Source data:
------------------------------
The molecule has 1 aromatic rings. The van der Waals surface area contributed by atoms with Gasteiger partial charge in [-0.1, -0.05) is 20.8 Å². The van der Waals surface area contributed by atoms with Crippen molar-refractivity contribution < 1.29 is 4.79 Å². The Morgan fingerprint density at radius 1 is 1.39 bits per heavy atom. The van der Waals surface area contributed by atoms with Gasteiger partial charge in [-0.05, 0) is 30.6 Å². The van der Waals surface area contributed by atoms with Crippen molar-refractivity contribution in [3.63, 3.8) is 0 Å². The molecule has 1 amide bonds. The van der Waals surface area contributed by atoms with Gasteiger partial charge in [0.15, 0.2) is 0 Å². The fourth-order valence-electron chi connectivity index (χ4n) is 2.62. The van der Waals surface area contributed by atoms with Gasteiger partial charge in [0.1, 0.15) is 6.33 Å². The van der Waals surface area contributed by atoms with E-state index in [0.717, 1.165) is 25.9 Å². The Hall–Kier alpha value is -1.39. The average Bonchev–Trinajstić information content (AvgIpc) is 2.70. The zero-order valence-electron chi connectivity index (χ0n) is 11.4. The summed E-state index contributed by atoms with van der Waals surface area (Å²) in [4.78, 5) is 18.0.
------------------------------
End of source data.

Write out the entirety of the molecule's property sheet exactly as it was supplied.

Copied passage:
The molecule has 1 aromatic rings. The van der Waals surface area contributed by atoms with Gasteiger partial charge in [-0.1, -0.05) is 20.8 Å². The van der Waals surface area contributed by atoms with Crippen molar-refractivity contribution < 1.29 is 4.79 Å². The Morgan fingerprint density at radius 1 is 1.39 bits per heavy atom. The van der Waals surface area contributed by atoms with Gasteiger partial charge in [-0.05, 0) is 30.6 Å². The van der Waals surface area contributed by atoms with Crippen molar-refractivity contribution in [3.63, 3.8) is 0 Å². The molecule has 1 amide bonds. The van der Waals surface area contributed by atoms with Gasteiger partial charge in [0.15, 0.2) is 0 Å². The fourth-order valence-electron chi connectivity index (χ4n) is 2.62. The van der Waals surface area contributed by atoms with Gasteiger partial charge in [0.1, 0.15) is 6.33 Å². The van der Waals surface area contributed by atoms with E-state index in [0.717, 1.165) is 25.9 Å². The Hall–Kier alpha value is -1.39. The average Bonchev–Trinajstić information content (AvgIpc) is 2.70. The zero-order valence-electron chi connectivity index (χ0n) is 11.4. The summed E-state index contributed by atoms with van der Waals surface area (Å²) in [4.78, 5) is 18.0.